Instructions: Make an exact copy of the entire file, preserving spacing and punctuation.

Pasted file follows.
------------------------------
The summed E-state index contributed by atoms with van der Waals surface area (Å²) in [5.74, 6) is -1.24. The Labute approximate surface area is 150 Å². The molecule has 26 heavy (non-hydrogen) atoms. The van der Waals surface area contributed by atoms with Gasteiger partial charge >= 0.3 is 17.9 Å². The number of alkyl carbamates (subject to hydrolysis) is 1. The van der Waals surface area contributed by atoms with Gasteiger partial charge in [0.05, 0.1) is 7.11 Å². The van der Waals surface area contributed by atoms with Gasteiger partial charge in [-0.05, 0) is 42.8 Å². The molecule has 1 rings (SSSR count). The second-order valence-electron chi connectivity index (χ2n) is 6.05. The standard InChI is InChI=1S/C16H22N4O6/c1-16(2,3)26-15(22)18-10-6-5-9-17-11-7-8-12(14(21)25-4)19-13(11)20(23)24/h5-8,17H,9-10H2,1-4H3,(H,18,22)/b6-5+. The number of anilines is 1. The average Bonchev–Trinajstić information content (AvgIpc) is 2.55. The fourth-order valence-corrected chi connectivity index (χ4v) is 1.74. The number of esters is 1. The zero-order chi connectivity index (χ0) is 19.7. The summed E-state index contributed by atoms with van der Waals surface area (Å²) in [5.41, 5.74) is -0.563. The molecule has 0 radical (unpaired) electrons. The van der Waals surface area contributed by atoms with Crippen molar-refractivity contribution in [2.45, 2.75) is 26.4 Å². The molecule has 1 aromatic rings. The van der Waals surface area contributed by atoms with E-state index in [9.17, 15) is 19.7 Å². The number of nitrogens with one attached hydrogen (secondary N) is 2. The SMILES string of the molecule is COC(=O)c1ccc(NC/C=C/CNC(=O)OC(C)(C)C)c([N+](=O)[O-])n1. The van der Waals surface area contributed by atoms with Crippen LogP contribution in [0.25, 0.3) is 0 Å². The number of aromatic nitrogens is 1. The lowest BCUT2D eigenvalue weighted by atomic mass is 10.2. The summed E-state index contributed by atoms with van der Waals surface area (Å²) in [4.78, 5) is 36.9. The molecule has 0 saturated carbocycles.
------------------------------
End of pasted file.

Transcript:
The summed E-state index contributed by atoms with van der Waals surface area (Å²) in [5.74, 6) is -1.24. The Labute approximate surface area is 150 Å². The molecule has 26 heavy (non-hydrogen) atoms. The van der Waals surface area contributed by atoms with Gasteiger partial charge >= 0.3 is 17.9 Å². The number of alkyl carbamates (subject to hydrolysis) is 1. The van der Waals surface area contributed by atoms with Gasteiger partial charge in [0.05, 0.1) is 7.11 Å². The van der Waals surface area contributed by atoms with Gasteiger partial charge in [-0.05, 0) is 42.8 Å². The molecule has 1 rings (SSSR count). The second-order valence-electron chi connectivity index (χ2n) is 6.05. The standard InChI is InChI=1S/C16H22N4O6/c1-16(2,3)26-15(22)18-10-6-5-9-17-11-7-8-12(14(21)25-4)19-13(11)20(23)24/h5-8,17H,9-10H2,1-4H3,(H,18,22)/b6-5+. The number of anilines is 1. The average Bonchev–Trinajstić information content (AvgIpc) is 2.55. The fourth-order valence-corrected chi connectivity index (χ4v) is 1.74. The number of esters is 1. The zero-order chi connectivity index (χ0) is 19.7. The summed E-state index contributed by atoms with van der Waals surface area (Å²) in [5.41, 5.74) is -0.563. The molecule has 0 radical (unpaired) electrons. The van der Waals surface area contributed by atoms with Crippen molar-refractivity contribution in [2.45, 2.75) is 26.4 Å². The molecule has 1 aromatic rings. The van der Waals surface area contributed by atoms with E-state index in [9.17, 15) is 19.7 Å². The number of nitrogens with one attached hydrogen (secondary N) is 2. The SMILES string of the molecule is COC(=O)c1ccc(NC/C=C/CNC(=O)OC(C)(C)C)c([N+](=O)[O-])n1. The van der Waals surface area contributed by atoms with Crippen LogP contribution in [0.25, 0.3) is 0 Å². The number of aromatic nitrogens is 1. The lowest BCUT2D eigenvalue weighted by atomic mass is 10.2. The summed E-state index contributed by atoms with van der Waals surface area (Å²) in [4.78, 5) is 36.9. The molecule has 0 saturated carbocycles.